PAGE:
From the peninsular beauty of Cape Cod, shaped by its coasts and shaped by the Atlantic, to the lively artist scene of the Berkshires in the west – Massachusetts weaves all facets of the country into a colorful fabric that tells the eventful history of New England. The contemporary mixes with the historical. The beginning of the American Revolution, the emergence of American literature, the first college, all happened in Massachusetts.
According to travelationary, Massachusetts is scenic on the rocky coast to the northeast or in the Berkshire Hills to the west. Boston, the capital, is also the most important metropolis in all of New England. The city, with its red brick houses crouching between skyscrapers, has aged gracefully ever since. The “Boston Common”, today located between the districts of Beacon Hill and Chinatown, was created in 1624 and is considered the oldest public park in the USA. The islands of Nantucket and Martha’s Vineyard invite guests to shop to their heart’s content, stroll along golden beaches at sunset and learn all about whaling history.
The “Pilgrims” had fled England, where they were being persecuted as religious dissenters. They reached the coast of Massachusetts in a narrow ship and in March 1621 they went ashore, built log cabins and established Plimoth Plantation, the first permanent settlement in New England. Today you can wander through the founding village as a “Living History Museum” and experience everyday life on a journey through time. The story of the Mayflower and her departure into the unknown is written in every American history book, forging an identity for a country that had yet to invent itself.
Massachusetts’ role in the state fabric has much, if not all, to do with the founding history of the United States. The early settlers, blessed with the new self-confidence of a region that was gaining strength, no longer wanted to endure the arbitrariness of the exploiting colonial power. The American Revolutionary War lasted eight years, starting in Lexington and Concord in 1775. Massachusetts is the cradle of the American nation and the beating heart of New England politically, culturally and economically. The fun-filled anarchy of the Pacific Coast or the cowboyism of the Wild West don’t mix well with the venerable society of this state and its citizens.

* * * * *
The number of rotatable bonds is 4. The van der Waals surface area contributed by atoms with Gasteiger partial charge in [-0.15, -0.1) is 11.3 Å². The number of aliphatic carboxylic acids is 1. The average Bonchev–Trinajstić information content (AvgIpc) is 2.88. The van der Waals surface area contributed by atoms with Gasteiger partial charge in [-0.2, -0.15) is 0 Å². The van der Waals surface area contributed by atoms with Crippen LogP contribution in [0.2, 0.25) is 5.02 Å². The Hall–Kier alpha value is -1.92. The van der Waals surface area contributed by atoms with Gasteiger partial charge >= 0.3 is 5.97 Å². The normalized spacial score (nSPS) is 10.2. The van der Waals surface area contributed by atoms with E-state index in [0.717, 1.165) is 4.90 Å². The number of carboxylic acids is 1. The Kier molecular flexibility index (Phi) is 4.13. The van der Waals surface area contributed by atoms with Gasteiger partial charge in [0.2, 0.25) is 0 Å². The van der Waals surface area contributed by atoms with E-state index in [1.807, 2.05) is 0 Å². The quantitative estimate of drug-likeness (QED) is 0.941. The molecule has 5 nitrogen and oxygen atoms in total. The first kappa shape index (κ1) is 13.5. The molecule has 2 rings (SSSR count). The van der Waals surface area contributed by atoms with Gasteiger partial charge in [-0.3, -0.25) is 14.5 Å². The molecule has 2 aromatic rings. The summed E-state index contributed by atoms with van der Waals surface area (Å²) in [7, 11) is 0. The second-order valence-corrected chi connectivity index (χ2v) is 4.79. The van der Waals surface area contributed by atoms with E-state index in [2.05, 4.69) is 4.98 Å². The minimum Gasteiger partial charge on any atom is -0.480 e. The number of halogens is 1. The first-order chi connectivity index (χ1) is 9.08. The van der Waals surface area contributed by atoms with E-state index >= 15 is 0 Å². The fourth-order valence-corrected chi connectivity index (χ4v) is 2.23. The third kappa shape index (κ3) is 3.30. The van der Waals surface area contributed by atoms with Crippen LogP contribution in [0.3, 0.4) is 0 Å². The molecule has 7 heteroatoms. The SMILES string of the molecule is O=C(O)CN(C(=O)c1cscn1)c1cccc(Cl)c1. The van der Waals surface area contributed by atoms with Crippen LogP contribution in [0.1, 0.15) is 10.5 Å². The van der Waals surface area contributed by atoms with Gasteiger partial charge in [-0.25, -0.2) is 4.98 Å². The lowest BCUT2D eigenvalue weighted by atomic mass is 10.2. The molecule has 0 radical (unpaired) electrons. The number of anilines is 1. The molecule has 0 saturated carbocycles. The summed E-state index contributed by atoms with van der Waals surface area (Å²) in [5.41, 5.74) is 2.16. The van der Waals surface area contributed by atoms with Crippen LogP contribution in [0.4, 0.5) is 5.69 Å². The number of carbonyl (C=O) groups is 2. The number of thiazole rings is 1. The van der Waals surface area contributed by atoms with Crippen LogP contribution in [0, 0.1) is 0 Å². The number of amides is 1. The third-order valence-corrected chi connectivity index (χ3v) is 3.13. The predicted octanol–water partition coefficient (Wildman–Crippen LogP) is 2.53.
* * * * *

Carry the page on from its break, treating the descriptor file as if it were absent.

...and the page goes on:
In Massachusetts, reference is more likely to be made to writers and philosophers such as Ralph Waldo Emerson, Henry David Thoreau, and Nathaniel Hawthorne, all of whom lived in Concord. One thinks of pioneering politicians like John F. Kennedy and places like Martha’s Vineyard, Hyannis, where the rich heritage coagulated into visible prosperity lives on.
Location and size
Massachusetts is located in Massachusetts Bay, bordering New Hampshire and Vermont to the north, Connecticut and Rhode Island to the south, and New York to the west. To the east lies the Atlantic Ocean. The state covers an area of 27,336 km², of which 7,031 km² is water.
Nearly 6.5 million people live in Massachusetts. About 617,000 people live in the capital Boston.
British Airways, United, Iceland Air, Air Canada, Air France, Lufthansa, KLM, Delta and American Airlines all fly to Boston. Boston Logan International Airport (BOS) is located 4 miles northeast of Boston.
Despite the fact that Massachusetts is a relatively small state, there are significant climatic differences between the eastern and western parts. Throughout the state, winters are cold and summers are moderately warm. In Pittsfield in the Berkshires, the average temperature in July is 20°C and in January -6°C. In the interior lowlands it is slightly warmer in summer and winter, with the average temperature in July being 22°C. The coastal sections are among the warmest areas of the state. In July, temperatures in Boston are 23° C, in January it is -1° C. The precipitation ranges from 990 mm to 1170 mm annually. The average snowfall in Boston reaches 1070 mm.
In the Indian Summer it is important to be in the right place at the right time. To find out where that is, the Foliage Network, for example, offers information for all states. Maps regularly provide an up-to-date overview of the degree of discoloration. By the way: The term “Indian Summer” in English describes the warmer period in autumn, but the phenomenon of leaf discoloration is called “foliage” or “fall foliage”.
|Average temperatures in Boston, Massachusetts in °C|
|Average temperatures in Plymouth, Massachusetts in °C|